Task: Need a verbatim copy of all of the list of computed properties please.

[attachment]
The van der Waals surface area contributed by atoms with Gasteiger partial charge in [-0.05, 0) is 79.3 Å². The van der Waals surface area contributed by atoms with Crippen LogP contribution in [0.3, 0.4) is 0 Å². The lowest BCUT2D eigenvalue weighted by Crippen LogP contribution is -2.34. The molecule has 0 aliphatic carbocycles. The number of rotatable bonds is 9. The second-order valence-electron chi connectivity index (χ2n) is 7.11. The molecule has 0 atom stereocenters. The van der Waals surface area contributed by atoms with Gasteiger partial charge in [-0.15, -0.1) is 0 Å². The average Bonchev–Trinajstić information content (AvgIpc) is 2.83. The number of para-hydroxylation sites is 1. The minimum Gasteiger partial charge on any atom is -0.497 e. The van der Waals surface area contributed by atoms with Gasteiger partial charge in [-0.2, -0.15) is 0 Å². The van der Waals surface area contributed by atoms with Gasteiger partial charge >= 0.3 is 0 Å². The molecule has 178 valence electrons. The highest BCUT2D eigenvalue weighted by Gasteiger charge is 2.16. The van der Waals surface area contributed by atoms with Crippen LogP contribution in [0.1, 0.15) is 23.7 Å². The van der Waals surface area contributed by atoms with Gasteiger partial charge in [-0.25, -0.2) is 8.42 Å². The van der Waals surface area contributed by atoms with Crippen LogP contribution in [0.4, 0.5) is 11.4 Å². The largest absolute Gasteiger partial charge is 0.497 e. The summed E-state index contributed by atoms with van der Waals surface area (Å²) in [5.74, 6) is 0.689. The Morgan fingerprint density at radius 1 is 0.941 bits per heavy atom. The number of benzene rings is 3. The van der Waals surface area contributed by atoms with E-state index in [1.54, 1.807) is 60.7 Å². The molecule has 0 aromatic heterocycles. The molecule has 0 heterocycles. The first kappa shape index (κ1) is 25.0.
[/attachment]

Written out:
The van der Waals surface area contributed by atoms with Gasteiger partial charge in [-0.05, 0) is 79.3 Å². The van der Waals surface area contributed by atoms with Crippen LogP contribution in [0.3, 0.4) is 0 Å². The lowest BCUT2D eigenvalue weighted by Crippen LogP contribution is -2.34. The molecule has 0 aliphatic carbocycles. The number of rotatable bonds is 9. The second-order valence-electron chi connectivity index (χ2n) is 7.11. The molecule has 0 atom stereocenters. The van der Waals surface area contributed by atoms with Gasteiger partial charge in [-0.15, -0.1) is 0 Å². The average Bonchev–Trinajstić information content (AvgIpc) is 2.83. The number of para-hydroxylation sites is 1. The minimum Gasteiger partial charge on any atom is -0.497 e. The van der Waals surface area contributed by atoms with Gasteiger partial charge in [-0.2, -0.15) is 0 Å². The van der Waals surface area contributed by atoms with Gasteiger partial charge >= 0.3 is 0 Å². The molecule has 178 valence electrons. The highest BCUT2D eigenvalue weighted by Gasteiger charge is 2.16. The van der Waals surface area contributed by atoms with Crippen LogP contribution in [0.1, 0.15) is 23.7 Å². The van der Waals surface area contributed by atoms with Gasteiger partial charge in [-0.25, -0.2) is 8.42 Å². The van der Waals surface area contributed by atoms with Crippen LogP contribution in [0.4, 0.5) is 11.4 Å². The largest absolute Gasteiger partial charge is 0.497 e. The summed E-state index contributed by atoms with van der Waals surface area (Å²) in [5.74, 6) is 0.689. The Morgan fingerprint density at radius 1 is 0.941 bits per heavy atom. The number of benzene rings is 3. The van der Waals surface area contributed by atoms with E-state index in [1.54, 1.807) is 60.7 Å². The molecule has 0 aromatic heterocycles. The molecule has 0 heterocycles. The first kappa shape index (κ1) is 25.0.